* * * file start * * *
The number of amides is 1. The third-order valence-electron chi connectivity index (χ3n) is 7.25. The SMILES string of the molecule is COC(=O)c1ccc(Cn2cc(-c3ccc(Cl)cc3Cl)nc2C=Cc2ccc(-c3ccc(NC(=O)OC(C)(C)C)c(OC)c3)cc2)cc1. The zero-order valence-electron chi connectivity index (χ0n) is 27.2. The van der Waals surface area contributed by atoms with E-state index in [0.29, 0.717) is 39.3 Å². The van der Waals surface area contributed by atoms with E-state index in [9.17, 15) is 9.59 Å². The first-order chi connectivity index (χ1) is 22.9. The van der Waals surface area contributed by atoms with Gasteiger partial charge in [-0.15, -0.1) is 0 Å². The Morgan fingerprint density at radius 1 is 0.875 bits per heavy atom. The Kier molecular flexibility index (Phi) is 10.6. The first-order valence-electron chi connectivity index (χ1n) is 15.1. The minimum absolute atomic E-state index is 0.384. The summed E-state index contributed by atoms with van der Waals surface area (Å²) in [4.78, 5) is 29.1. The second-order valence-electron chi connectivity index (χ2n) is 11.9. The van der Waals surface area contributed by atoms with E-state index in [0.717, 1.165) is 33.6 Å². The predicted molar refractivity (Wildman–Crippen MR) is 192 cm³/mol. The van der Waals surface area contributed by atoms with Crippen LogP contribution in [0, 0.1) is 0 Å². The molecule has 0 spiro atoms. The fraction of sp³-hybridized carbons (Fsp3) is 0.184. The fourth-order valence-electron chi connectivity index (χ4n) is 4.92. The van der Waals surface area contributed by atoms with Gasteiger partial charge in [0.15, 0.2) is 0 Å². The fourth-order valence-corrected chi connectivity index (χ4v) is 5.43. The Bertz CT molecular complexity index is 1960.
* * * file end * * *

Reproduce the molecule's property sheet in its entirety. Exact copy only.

The number of amides is 1. The third-order valence-electron chi connectivity index (χ3n) is 7.25. The SMILES string of the molecule is COC(=O)c1ccc(Cn2cc(-c3ccc(Cl)cc3Cl)nc2C=Cc2ccc(-c3ccc(NC(=O)OC(C)(C)C)c(OC)c3)cc2)cc1. The zero-order valence-electron chi connectivity index (χ0n) is 27.2. The van der Waals surface area contributed by atoms with E-state index in [0.29, 0.717) is 39.3 Å². The van der Waals surface area contributed by atoms with E-state index in [9.17, 15) is 9.59 Å². The first-order chi connectivity index (χ1) is 22.9. The van der Waals surface area contributed by atoms with Gasteiger partial charge in [-0.15, -0.1) is 0 Å². The Morgan fingerprint density at radius 1 is 0.875 bits per heavy atom. The Kier molecular flexibility index (Phi) is 10.6. The first-order valence-electron chi connectivity index (χ1n) is 15.1. The minimum absolute atomic E-state index is 0.384. The summed E-state index contributed by atoms with van der Waals surface area (Å²) in [4.78, 5) is 29.1. The second-order valence-electron chi connectivity index (χ2n) is 11.9. The van der Waals surface area contributed by atoms with E-state index in [0.717, 1.165) is 33.6 Å². The predicted molar refractivity (Wildman–Crippen MR) is 192 cm³/mol. The van der Waals surface area contributed by atoms with Crippen LogP contribution in [0, 0.1) is 0 Å². The molecule has 0 spiro atoms. The fraction of sp³-hybridized carbons (Fsp3) is 0.184. The fourth-order valence-electron chi connectivity index (χ4n) is 4.92. The van der Waals surface area contributed by atoms with Gasteiger partial charge in [0.15, 0.2) is 0 Å². The fourth-order valence-corrected chi connectivity index (χ4v) is 5.43. The Bertz CT molecular complexity index is 1960.